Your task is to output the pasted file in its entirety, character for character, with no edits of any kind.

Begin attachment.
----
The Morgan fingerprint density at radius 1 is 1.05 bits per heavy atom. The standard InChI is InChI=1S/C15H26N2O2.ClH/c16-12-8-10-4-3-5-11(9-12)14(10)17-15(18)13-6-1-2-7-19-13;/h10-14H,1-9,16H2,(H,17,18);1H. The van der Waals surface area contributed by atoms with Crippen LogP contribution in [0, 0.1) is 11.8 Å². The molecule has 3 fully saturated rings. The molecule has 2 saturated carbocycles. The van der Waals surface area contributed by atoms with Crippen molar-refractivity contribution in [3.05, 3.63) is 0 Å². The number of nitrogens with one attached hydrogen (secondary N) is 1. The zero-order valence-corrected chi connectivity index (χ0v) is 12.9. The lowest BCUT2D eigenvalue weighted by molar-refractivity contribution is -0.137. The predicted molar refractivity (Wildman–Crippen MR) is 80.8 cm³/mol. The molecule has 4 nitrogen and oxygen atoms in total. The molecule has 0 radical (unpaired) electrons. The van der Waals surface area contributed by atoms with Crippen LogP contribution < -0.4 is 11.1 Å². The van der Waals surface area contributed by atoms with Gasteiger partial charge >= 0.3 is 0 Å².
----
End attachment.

The Morgan fingerprint density at radius 1 is 1.05 bits per heavy atom. The standard InChI is InChI=1S/C15H26N2O2.ClH/c16-12-8-10-4-3-5-11(9-12)14(10)17-15(18)13-6-1-2-7-19-13;/h10-14H,1-9,16H2,(H,17,18);1H. The van der Waals surface area contributed by atoms with Crippen LogP contribution in [0, 0.1) is 11.8 Å². The molecule has 3 fully saturated rings. The molecule has 2 saturated carbocycles. The van der Waals surface area contributed by atoms with Crippen molar-refractivity contribution in [3.05, 3.63) is 0 Å². The number of nitrogens with one attached hydrogen (secondary N) is 1. The zero-order valence-corrected chi connectivity index (χ0v) is 12.9. The lowest BCUT2D eigenvalue weighted by molar-refractivity contribution is -0.137. The predicted molar refractivity (Wildman–Crippen MR) is 80.8 cm³/mol. The molecule has 4 nitrogen and oxygen atoms in total. The molecule has 0 radical (unpaired) electrons. The van der Waals surface area contributed by atoms with Crippen LogP contribution < -0.4 is 11.1 Å². The van der Waals surface area contributed by atoms with Gasteiger partial charge >= 0.3 is 0 Å².